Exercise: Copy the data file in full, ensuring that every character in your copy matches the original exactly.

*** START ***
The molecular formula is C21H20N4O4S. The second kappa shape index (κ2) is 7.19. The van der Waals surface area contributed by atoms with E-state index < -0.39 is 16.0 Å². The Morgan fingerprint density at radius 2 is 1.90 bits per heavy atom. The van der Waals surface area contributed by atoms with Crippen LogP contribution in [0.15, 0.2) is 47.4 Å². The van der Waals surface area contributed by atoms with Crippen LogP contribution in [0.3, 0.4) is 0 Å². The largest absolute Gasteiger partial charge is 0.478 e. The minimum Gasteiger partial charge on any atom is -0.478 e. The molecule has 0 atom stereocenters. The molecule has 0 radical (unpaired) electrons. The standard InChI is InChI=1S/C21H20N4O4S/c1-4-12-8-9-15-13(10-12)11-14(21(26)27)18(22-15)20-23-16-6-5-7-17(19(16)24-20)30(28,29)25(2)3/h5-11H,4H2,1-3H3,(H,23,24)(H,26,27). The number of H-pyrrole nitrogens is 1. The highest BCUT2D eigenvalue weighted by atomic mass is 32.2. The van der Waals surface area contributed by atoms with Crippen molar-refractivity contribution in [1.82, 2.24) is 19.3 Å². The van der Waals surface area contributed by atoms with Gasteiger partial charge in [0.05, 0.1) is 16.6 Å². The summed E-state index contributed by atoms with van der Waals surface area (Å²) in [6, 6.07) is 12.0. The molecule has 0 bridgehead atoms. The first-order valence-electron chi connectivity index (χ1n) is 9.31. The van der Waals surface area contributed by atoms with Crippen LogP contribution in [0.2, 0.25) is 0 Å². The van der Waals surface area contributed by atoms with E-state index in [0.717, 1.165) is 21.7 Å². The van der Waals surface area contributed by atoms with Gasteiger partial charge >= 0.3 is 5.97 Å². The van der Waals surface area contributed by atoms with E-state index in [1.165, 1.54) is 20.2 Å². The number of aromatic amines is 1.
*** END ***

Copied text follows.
The molecular formula is C21H20N4O4S. The second kappa shape index (κ2) is 7.19. The van der Waals surface area contributed by atoms with E-state index < -0.39 is 16.0 Å². The Morgan fingerprint density at radius 2 is 1.90 bits per heavy atom. The van der Waals surface area contributed by atoms with Crippen LogP contribution in [0.15, 0.2) is 47.4 Å². The van der Waals surface area contributed by atoms with Crippen LogP contribution in [0.3, 0.4) is 0 Å². The largest absolute Gasteiger partial charge is 0.478 e. The minimum Gasteiger partial charge on any atom is -0.478 e. The molecule has 0 atom stereocenters. The molecule has 0 radical (unpaired) electrons. The standard InChI is InChI=1S/C21H20N4O4S/c1-4-12-8-9-15-13(10-12)11-14(21(26)27)18(22-15)20-23-16-6-5-7-17(19(16)24-20)30(28,29)25(2)3/h5-11H,4H2,1-3H3,(H,23,24)(H,26,27). The number of H-pyrrole nitrogens is 1. The highest BCUT2D eigenvalue weighted by atomic mass is 32.2. The van der Waals surface area contributed by atoms with Crippen molar-refractivity contribution in [1.82, 2.24) is 19.3 Å². The van der Waals surface area contributed by atoms with Gasteiger partial charge in [0.05, 0.1) is 16.6 Å². The summed E-state index contributed by atoms with van der Waals surface area (Å²) in [6, 6.07) is 12.0. The molecule has 0 bridgehead atoms. The first-order valence-electron chi connectivity index (χ1n) is 9.31. The van der Waals surface area contributed by atoms with Crippen LogP contribution in [0.2, 0.25) is 0 Å². The van der Waals surface area contributed by atoms with E-state index in [0.717, 1.165) is 21.7 Å². The van der Waals surface area contributed by atoms with Gasteiger partial charge >= 0.3 is 5.97 Å². The van der Waals surface area contributed by atoms with E-state index in [1.165, 1.54) is 20.2 Å². The number of aromatic amines is 1.